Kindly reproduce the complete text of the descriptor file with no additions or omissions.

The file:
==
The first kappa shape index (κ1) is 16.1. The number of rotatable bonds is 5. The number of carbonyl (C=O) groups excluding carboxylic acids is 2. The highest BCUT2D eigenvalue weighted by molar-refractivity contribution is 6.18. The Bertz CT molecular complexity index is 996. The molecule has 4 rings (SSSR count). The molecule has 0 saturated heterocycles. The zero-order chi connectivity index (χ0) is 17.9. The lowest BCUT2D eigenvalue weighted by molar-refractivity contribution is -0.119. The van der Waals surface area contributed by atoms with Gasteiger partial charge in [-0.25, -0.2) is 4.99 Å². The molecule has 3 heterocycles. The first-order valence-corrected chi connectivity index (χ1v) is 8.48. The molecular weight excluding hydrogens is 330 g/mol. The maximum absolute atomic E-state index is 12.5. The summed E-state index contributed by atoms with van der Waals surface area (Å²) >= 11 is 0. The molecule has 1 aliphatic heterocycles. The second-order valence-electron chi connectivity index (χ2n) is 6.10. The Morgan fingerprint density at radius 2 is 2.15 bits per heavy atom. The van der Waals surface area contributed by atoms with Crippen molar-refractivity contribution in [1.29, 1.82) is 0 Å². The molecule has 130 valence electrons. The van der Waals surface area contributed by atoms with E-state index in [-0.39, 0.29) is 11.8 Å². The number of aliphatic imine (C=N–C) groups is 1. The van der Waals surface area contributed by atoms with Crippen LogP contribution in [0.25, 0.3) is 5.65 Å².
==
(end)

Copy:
The first kappa shape index (κ1) is 16.1. The number of rotatable bonds is 5. The number of carbonyl (C=O) groups excluding carboxylic acids is 2. The highest BCUT2D eigenvalue weighted by molar-refractivity contribution is 6.18. The Bertz CT molecular complexity index is 996. The molecule has 4 rings (SSSR count). The molecule has 0 saturated heterocycles. The zero-order chi connectivity index (χ0) is 17.9. The lowest BCUT2D eigenvalue weighted by molar-refractivity contribution is -0.119. The van der Waals surface area contributed by atoms with Gasteiger partial charge in [-0.25, -0.2) is 4.99 Å². The molecule has 3 heterocycles. The first-order valence-corrected chi connectivity index (χ1v) is 8.48. The molecular weight excluding hydrogens is 330 g/mol. The maximum absolute atomic E-state index is 12.5. The summed E-state index contributed by atoms with van der Waals surface area (Å²) >= 11 is 0. The molecule has 1 aliphatic heterocycles. The second-order valence-electron chi connectivity index (χ2n) is 6.10. The Morgan fingerprint density at radius 2 is 2.15 bits per heavy atom. The van der Waals surface area contributed by atoms with Crippen molar-refractivity contribution in [1.29, 1.82) is 0 Å². The molecule has 130 valence electrons. The van der Waals surface area contributed by atoms with E-state index in [-0.39, 0.29) is 11.8 Å². The number of aliphatic imine (C=N–C) groups is 1. The van der Waals surface area contributed by atoms with Crippen LogP contribution in [0.25, 0.3) is 5.65 Å².